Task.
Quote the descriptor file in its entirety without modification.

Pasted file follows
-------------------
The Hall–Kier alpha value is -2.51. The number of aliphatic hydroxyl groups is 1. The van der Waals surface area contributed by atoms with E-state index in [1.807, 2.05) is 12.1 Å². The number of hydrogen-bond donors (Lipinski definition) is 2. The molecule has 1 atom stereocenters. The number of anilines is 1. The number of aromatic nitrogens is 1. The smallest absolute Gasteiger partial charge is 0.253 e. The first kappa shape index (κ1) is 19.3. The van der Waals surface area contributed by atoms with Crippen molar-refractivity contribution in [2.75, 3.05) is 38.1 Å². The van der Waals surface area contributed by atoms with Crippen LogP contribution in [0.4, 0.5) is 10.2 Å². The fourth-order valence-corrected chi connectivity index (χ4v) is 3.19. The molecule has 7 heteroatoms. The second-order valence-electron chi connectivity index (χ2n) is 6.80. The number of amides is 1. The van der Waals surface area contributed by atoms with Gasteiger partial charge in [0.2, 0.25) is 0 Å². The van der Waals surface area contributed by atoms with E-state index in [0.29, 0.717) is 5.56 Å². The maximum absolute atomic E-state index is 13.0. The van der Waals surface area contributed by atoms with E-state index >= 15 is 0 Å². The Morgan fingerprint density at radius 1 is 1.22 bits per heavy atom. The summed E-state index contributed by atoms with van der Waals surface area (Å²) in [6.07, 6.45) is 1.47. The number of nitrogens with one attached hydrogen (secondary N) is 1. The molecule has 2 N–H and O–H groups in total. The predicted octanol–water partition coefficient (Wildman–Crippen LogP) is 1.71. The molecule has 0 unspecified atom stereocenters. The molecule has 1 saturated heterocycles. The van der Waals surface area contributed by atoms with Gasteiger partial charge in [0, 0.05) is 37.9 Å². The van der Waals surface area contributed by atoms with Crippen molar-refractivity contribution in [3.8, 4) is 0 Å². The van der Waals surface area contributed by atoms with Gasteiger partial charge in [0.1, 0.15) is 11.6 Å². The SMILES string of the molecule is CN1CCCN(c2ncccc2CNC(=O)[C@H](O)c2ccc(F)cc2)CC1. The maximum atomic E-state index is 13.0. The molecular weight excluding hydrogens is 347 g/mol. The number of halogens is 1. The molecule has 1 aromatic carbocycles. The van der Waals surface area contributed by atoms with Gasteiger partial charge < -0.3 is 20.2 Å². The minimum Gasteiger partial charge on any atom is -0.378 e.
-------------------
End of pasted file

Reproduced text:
The Hall–Kier alpha value is -2.51. The number of aliphatic hydroxyl groups is 1. The van der Waals surface area contributed by atoms with E-state index in [1.807, 2.05) is 12.1 Å². The number of hydrogen-bond donors (Lipinski definition) is 2. The molecule has 1 atom stereocenters. The number of anilines is 1. The number of aromatic nitrogens is 1. The smallest absolute Gasteiger partial charge is 0.253 e. The first kappa shape index (κ1) is 19.3. The van der Waals surface area contributed by atoms with Crippen molar-refractivity contribution in [2.75, 3.05) is 38.1 Å². The van der Waals surface area contributed by atoms with Crippen LogP contribution in [0.4, 0.5) is 10.2 Å². The fourth-order valence-corrected chi connectivity index (χ4v) is 3.19. The molecule has 7 heteroatoms. The second-order valence-electron chi connectivity index (χ2n) is 6.80. The number of amides is 1. The van der Waals surface area contributed by atoms with Gasteiger partial charge in [0.2, 0.25) is 0 Å². The van der Waals surface area contributed by atoms with E-state index in [0.29, 0.717) is 5.56 Å². The maximum absolute atomic E-state index is 13.0. The van der Waals surface area contributed by atoms with E-state index >= 15 is 0 Å². The Morgan fingerprint density at radius 1 is 1.22 bits per heavy atom. The summed E-state index contributed by atoms with van der Waals surface area (Å²) in [6.07, 6.45) is 1.47. The number of nitrogens with one attached hydrogen (secondary N) is 1. The molecule has 2 N–H and O–H groups in total. The predicted octanol–water partition coefficient (Wildman–Crippen LogP) is 1.71. The molecule has 0 unspecified atom stereocenters. The molecule has 1 saturated heterocycles. The van der Waals surface area contributed by atoms with Gasteiger partial charge in [0, 0.05) is 37.9 Å². The van der Waals surface area contributed by atoms with Crippen molar-refractivity contribution in [3.8, 4) is 0 Å². The van der Waals surface area contributed by atoms with Gasteiger partial charge in [0.1, 0.15) is 11.6 Å². The SMILES string of the molecule is CN1CCCN(c2ncccc2CNC(=O)[C@H](O)c2ccc(F)cc2)CC1. The maximum atomic E-state index is 13.0. The molecular weight excluding hydrogens is 347 g/mol. The number of halogens is 1. The molecule has 1 aromatic carbocycles. The van der Waals surface area contributed by atoms with Gasteiger partial charge < -0.3 is 20.2 Å². The minimum Gasteiger partial charge on any atom is -0.378 e.